7. Clarion (2015)
    Clarion newspaper, about free speech, state of the media, nationalism. “Britain’s worst newspaper”, very suit and tie, props and set include a brick wall and a briefcase. Everyone hates a journalist – except, of course, for journalists themselves, who harbour for their reptilian trade the inexplicable devotion of a mother for her changeling infant. Mark Jagasia’s black comedy, set in the offices of the Clarion newspaper, captures the distinctive journalistic flavour of bile, hysteria and sentimentality with savage precision – as well it might, for Jagasia is a former showbusiness editor of the Daily Express.  Even by the eccentric standards of tabloid papers, the Clarion is an exceptionally dysfunctional organ.1
  8. Journey’s Beyond (2014)

  9. The House of Mirrors and Hearts (2015)
    Chamber musical about love, lies and the ghosts of our past.

  10. A Midsummers Night’s Dream (Shakesqueered Jan 15/Original)
    Arcola Queer Collective’s sell-out, critically-acclaimed production returns to Arcola for one week only. Welcome to the forest. A surreal world of fairies, spells, incantations, magic – disorder made right by the mischief of the night.


  11. The Turn of the Screw (2011)

  12. Madama Butterfly (looking at set design and paper cranes to involve in set design?)
    A young governess finds out that the two children in her charge are possessed by the previous inhabitants of the mansion. Inspired by Japanese folkloric ghost stories, premiered at Grimeborn.

Inspiration we used in thinking towards the set, to use a tree in the central part of the stage, mainly originating from A Midsummers Night’s Dream and Waiting for Godot as they are key elements of the set:


Some of the productions above didn’t make the final cut and others were added on (Waiting for Godot) towards our puppet and set curation but here is our final character list, which we split between us as a group to create each puppet – made with only reused or found materials.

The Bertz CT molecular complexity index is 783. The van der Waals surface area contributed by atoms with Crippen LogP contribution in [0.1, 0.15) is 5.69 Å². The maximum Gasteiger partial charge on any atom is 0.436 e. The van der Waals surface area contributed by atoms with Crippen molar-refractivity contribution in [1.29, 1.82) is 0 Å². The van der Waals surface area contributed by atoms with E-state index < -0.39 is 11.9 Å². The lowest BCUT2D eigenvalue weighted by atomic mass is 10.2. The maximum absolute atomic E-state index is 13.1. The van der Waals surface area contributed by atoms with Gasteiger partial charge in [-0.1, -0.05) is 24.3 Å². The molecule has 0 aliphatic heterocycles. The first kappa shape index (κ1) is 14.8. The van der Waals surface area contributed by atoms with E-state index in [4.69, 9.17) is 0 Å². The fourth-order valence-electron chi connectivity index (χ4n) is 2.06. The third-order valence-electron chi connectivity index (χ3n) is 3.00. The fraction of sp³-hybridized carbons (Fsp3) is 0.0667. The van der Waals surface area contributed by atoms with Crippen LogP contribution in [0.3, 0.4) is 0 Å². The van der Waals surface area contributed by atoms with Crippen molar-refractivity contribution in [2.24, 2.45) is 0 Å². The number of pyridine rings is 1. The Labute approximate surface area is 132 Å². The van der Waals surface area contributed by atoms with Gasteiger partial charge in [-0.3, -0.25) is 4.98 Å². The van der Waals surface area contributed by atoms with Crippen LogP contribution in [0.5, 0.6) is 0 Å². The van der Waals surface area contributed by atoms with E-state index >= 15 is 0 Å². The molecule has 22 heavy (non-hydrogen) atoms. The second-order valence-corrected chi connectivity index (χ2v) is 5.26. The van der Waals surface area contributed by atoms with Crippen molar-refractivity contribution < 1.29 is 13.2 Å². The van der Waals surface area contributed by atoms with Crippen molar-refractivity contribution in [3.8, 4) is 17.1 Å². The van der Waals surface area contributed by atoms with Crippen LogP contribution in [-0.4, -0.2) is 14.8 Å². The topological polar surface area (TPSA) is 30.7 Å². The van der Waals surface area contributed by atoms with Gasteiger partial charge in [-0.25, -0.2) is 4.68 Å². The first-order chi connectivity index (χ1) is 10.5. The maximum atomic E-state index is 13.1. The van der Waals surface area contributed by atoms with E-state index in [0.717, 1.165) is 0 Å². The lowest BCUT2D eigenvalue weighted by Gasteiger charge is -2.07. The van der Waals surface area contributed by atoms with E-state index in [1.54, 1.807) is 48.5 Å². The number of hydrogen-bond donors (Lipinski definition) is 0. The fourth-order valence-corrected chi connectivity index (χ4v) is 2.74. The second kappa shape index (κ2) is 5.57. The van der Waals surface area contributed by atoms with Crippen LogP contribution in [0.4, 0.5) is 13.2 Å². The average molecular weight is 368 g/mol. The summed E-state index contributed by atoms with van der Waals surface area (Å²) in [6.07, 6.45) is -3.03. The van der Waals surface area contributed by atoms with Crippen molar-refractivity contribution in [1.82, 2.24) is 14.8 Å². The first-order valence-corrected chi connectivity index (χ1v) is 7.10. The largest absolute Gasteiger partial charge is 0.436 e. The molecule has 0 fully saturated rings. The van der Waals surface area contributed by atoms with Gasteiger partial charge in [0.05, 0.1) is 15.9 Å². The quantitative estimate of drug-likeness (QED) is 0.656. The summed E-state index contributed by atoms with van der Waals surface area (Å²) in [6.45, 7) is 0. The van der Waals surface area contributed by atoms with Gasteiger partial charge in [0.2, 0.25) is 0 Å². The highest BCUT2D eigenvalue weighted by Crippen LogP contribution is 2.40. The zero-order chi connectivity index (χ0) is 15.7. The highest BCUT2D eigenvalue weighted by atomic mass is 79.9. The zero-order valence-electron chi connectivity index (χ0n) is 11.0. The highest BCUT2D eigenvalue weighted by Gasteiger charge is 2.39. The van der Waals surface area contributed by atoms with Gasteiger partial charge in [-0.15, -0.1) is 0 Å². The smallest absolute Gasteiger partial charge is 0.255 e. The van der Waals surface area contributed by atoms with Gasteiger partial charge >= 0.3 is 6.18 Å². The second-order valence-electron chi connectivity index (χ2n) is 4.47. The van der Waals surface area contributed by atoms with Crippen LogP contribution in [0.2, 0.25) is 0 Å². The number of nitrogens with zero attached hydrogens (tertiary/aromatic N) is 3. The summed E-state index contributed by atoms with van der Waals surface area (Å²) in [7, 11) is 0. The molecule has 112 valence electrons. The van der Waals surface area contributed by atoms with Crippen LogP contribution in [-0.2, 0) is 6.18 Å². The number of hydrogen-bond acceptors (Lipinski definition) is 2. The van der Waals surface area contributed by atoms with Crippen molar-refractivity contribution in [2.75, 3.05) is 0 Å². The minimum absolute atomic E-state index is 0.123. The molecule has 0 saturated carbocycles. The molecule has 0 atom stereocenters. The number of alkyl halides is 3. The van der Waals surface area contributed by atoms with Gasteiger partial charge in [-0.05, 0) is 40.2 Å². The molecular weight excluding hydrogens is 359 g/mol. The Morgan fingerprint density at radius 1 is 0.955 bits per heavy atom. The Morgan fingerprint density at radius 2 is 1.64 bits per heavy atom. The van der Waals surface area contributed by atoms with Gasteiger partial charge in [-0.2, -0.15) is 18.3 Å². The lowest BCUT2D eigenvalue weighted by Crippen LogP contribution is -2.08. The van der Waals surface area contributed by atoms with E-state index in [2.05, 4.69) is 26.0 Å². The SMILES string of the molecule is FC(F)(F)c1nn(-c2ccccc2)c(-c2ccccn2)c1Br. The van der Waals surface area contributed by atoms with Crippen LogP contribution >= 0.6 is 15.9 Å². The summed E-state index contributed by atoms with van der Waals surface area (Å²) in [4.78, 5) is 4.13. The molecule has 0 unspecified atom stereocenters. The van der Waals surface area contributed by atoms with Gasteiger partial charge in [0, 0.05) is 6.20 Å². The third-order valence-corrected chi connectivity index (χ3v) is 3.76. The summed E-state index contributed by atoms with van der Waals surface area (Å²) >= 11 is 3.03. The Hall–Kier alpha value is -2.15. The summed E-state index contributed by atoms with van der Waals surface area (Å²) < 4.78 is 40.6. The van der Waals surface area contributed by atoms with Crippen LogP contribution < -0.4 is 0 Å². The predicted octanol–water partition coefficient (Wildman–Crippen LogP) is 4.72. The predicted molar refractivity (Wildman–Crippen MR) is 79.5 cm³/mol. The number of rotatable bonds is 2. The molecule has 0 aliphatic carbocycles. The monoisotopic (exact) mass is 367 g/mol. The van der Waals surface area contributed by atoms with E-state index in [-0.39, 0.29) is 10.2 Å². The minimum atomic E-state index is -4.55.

Journalist whom everyone hates – Evil giant newspaper head

  1. Ivan (who gets eaten by crocodile)
  2. Crocodile (as a frame to the theatre, with the teeth/stomach around the set) 2
  3. Talking dog with a knife   
  4. A very ugly werewolf   
  5. Estragon (Waiting for Godot)
  6. Vladamir (Waiting for Godot)
  7. Guy who sells hats (from interviews)
  8. Criminal Barrister who bought cowboy hat
  9. Woman who is stalked by Nosferatu (Greta Schroder)  
  10. Nosferatu
  11. Two possessed twins 
  12. Son who stole money for mother (story from Dalston)
  13. Mother whose son stole money for her (story from Dalston)
  14. Ancient Greek god cutouts on cardboard (with added clouds)
  15. Tiny angel and demon cut outs (for the shoulders of Ivan)

We then went to look at types of sets and designs for the actual theatre plan, some of our ideas were brainstormed through a Pinterest page:


Screen Shot 2016-03-14 at 12.36.34

From this point we went on to the physical element of the task and began building the structure, which has been talked about as a separate element of this project.